To begin, we'll add two text fields to our login page, where users enter their username and password. We'll use the TextField widget, which displays a floating label and activates a touch ripple.

This page is structured primarily with a ListView, which arranges its children in a scrollable column. Let's place text fields at the bottom.

Add the TextField widgets

Add two new text fields and a spacer after SizedBox(height: 120.0).

// TODO: Add TextField widgets (101)
// [Name]
TextField(
  decoration: InputDecoration(
    filled: true,
    labelText: 'Username',
  ),
),
// spacer
SizedBox(height: 12.0),
// [Password]
TextField(
  decoration: InputDecoration(
    filled: true,
    labelText: 'Password',
  ),
  obscureText: true,
),

The text fields each have a decoration: field that takes an InputDecoration widget. The filled: field means the background of the text field is lightly filled in to help people recognize the tap or touch target area of the text field. The second text field's obscureText: true value automatically replaces the input that the user types with bullets, which is appropriate for passwords.

Save your project (with the keystroke: command + s) which performs a hot reload.

You should now see a page with two text fields for Username and Password! Check out the floating label and ink ripple animations:

Next, we'll add two buttons to our login page: "Cancel" and "Next." We'll use two kinds of MDC button widgets: the FlatButton (called the "Text Button" in the Material Guidelines) and the RaisedButton (referred to as the "Contained Button").

Add the ButtonBar

After the text fields, add the ButtonBar to the ListView's children:

// TODO: Add button bar (101)
ButtonBar(
  // TODO: Add a beveled rectangular border to CANCEL (103)
  children: <Widget>[
    // TODO: Add buttons (101)
  ],
),

The ButtonBar arranges its children in a row.

Add the buttons

Then add two buttons to the ButtonBar's list of children:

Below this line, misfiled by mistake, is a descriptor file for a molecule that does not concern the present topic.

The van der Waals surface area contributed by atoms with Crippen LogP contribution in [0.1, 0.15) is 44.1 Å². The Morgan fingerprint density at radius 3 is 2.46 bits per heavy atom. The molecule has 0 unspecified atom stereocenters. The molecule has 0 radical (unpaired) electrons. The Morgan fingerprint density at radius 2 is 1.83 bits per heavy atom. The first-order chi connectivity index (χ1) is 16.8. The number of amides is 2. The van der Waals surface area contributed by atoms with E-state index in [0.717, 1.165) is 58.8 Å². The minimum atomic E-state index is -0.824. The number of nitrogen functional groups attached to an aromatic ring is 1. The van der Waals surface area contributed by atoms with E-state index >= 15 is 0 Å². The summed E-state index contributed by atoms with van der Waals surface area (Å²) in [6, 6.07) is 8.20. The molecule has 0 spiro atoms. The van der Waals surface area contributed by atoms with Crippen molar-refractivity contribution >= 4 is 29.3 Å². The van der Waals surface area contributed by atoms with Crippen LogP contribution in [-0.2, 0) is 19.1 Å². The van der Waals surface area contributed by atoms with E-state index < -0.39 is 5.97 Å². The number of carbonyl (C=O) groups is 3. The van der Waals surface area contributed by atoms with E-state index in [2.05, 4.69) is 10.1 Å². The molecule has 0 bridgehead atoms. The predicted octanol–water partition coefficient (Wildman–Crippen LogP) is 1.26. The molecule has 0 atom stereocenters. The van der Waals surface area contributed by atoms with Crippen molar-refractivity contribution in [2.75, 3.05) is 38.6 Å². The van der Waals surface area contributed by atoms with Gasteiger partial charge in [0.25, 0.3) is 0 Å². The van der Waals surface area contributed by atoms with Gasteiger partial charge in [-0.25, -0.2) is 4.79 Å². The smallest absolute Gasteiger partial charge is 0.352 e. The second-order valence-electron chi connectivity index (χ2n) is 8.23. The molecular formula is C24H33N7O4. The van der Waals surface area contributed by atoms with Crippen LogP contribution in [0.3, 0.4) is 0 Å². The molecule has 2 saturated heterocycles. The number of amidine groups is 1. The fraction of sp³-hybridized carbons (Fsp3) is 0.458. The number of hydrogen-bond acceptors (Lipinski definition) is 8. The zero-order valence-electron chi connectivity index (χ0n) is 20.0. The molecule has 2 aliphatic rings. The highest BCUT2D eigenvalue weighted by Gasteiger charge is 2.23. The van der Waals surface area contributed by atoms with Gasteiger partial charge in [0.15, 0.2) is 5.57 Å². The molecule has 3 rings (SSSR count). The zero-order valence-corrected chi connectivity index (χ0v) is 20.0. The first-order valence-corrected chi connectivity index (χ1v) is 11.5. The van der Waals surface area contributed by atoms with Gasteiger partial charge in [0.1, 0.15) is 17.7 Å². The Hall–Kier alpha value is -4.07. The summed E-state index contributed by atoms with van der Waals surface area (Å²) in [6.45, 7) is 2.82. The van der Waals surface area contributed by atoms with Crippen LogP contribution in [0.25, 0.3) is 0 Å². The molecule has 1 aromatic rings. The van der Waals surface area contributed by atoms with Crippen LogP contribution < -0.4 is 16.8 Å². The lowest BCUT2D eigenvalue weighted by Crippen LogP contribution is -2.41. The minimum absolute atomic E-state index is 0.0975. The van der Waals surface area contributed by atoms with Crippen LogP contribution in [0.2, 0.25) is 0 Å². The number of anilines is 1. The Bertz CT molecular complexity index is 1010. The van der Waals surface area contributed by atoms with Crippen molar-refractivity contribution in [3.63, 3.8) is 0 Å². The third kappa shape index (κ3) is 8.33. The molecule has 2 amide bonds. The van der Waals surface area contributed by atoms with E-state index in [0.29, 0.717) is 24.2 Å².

// TODO: Add buttons (101)
    FlatButton(
      child: Text('CANCEL'),
      onPressed: () {
        // TODO: Clear the text fields (101)
      },
    ),
    // TODO: Add an elevation to NEXT (103)
    // TODO: Add a beveled rectangular border to NEXT (103)
    RaisedButton(
      child: Text('NEXT'),
      onPressed: () {
    // TODO: Show the next page (101) 
      },
    ),

Save your project. Under the last text field, you should see two buttons appear:

The ButtonBar handles the layout work for you. It positions the buttons horizontally, so they appear next to one another, according to the padding in the current ButtonTheme. (You'll learn more about that in codelab MDC-103.)

Touching a button initiates an ink ripple animation, without causing anything else to happen. Let's add functionality into the anonymous onPressed: functions, so that the cancel button clears the text fields, and the next button dismisses the screen:

Add TextEditingControllers

To make it possible to clear the text fields' values, we'll add TextEditingControllers to control their text.

Right under the _LoginPageState class's declaration, add the controllers as final variables.

  // TODO: Add text editing controllers (101)
  final _usernameController = TextEditingController();
  final _passwordController = TextEditingController();

On the first text field's controller: field, set the _usernameController:

// [Name]
TextField(
  controller: _usernameController,

On the second text field's controller: field, now set the _passwordController:

// [Password]
TextField(
  controller: _passwordController,

Edit onPressed

Add a command to clear each controller in the FlatButton's onPressed: function:

    // TODO: Clear the text fields (101)
    _usernameController.clear();
    _passwordController.clear();

Save your project. Now when you type something into the text fields, hitting cancel clears each field again.

This login form is in good shape! Let's advance our users to the rest of the Shrine app.

Pop

To dismiss this view, we want to pop (or remove) this page (which Flutter calls a route) off the navigation stack.

In the RaisedButton's onPressed: function, pop the most recent route from the Navigator:

    // TODO: Show the next page (101) 
                RaisedButton(
                  child: Text('NEXT'),
                  onPressed: () {
                    Navigator.pop(context);
                  },
                ),

That's it! Save the project. Go ahead and click "Next."

You did it!

This screen is the starting point for our next codelab, which you'll work on in MDC-102.

We added text fields and buttons and hardly had to consider layout code. Material Components for Flutter come with a lot of style and can be laid out almost effortlessly.

Next steps

Text fields and buttons are two core components in the Material System, but there are many more! You can also explore the rest of the widgets in Flutter's Material Components library.

Alternatively, head over to MDC-102: Material Design Structure and Layout to learn about the components covered in MDC-102 for Flutter.

I was able to complete this codelab with a reasonable amount of time and effort

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I would like to continue using Material Components in the future